Then on June 24, 1913, NYS Woman Suffrage Association president Harriet May Mills wrote to suffrage organizer Edna Kearns in a letter about her concern that the Women’s Political Union had been sending organizers to Long Island and  the state suffrage association better get busy making its mark. Mills wrote: “The W.P.U. has two workers on the Island and is trying to steal the whole of it.” She asked Kearns exactly when their volunteers would hit the ground running. Kearns replied that she was ready to take on the challenge, and she expected others to join her immediately. . .

Check out these videos of about one minute each that illustrate the Long Island movement organizing for Votes for Women.

WATCH FOR PART II OF THIS ARTICLE ABOUT THE EARLY DAYS OF SUFFRAGE ORGANIZING –LONG ISLAND, NEW YORK. COMING SOON. The main Suffrage Wagon platform changes often. Not familiar with us and want to know more? Check us out! And then subscribe.

Video: 2013 Suffrage centennial parade in Washington, DC

Check out Suffrage Wagon’s one-minute video of suffrage centennial parade in Washington, DC on March 3, 2013. Planning for the 2020 national suffrage centennial is already underway.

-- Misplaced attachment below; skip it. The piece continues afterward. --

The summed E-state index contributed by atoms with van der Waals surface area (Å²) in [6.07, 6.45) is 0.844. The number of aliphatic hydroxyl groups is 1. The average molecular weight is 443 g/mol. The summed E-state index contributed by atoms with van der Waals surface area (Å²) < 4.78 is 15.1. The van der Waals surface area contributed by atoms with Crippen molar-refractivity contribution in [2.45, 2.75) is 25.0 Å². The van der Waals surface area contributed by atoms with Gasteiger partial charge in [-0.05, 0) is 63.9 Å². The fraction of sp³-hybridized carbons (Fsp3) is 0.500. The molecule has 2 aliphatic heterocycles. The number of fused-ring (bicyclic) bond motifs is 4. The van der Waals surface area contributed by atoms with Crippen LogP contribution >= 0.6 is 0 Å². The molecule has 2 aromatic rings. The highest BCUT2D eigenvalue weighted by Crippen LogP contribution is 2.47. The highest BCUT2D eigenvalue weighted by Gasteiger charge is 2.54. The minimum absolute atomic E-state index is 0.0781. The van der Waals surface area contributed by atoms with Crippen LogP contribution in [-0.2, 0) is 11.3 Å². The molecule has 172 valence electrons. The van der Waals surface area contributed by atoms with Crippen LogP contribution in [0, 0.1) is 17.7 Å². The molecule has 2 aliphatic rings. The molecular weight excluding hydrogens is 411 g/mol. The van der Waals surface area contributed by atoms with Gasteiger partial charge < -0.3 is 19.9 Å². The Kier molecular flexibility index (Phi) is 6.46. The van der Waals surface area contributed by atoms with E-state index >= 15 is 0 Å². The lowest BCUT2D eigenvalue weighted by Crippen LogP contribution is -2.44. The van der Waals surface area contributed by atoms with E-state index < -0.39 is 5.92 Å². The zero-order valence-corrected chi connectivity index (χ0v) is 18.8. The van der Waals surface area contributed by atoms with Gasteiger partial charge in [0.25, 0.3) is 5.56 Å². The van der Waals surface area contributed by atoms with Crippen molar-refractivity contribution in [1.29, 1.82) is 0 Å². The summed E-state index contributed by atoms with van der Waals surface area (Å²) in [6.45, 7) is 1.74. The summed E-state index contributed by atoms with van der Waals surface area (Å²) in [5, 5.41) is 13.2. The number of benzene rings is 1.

PBS video of the 2013 suffrage centennial parade in Washington, DC. LINK Great CNN coverage of the suffrage movement and the press. Link #1Link #2.

Subscribe to the Suffrage Wagon quarterly newsletter. COMING SOON: The Suffrage Wagon spring newsletter.

Curl up in a chair and listen to audio about our roots!

Happy Women’s History Month! This podcast from Indiana is worth listening to: “Helen Gougar: Foot Soldier for Suffrage.” Click here. Helen Gougar became a suffrage activist because of her determination to reduce the rate of domestic violence.

Martha Burk’s “Equal Time” radio broadcasts have guests you may never get an opportunity to listen to otherwise. Martha broadcasts from KSFR in Santa Fe, and her programming is available online.

Don’t forget that Suffrage Wagon’s archives have the audio version of “Jailed for Freedom” by Doris Stevens of the National Woman’s Party who reports on the tale of winning the 19th amendment. The book was published in 1920, and the story is still fresh in the words of those who lived it. For anyone who’s just been introduced to the suffrage movement by watching “Iron Jawed Angels,” read or listen to Doris Stevens.  Here it is: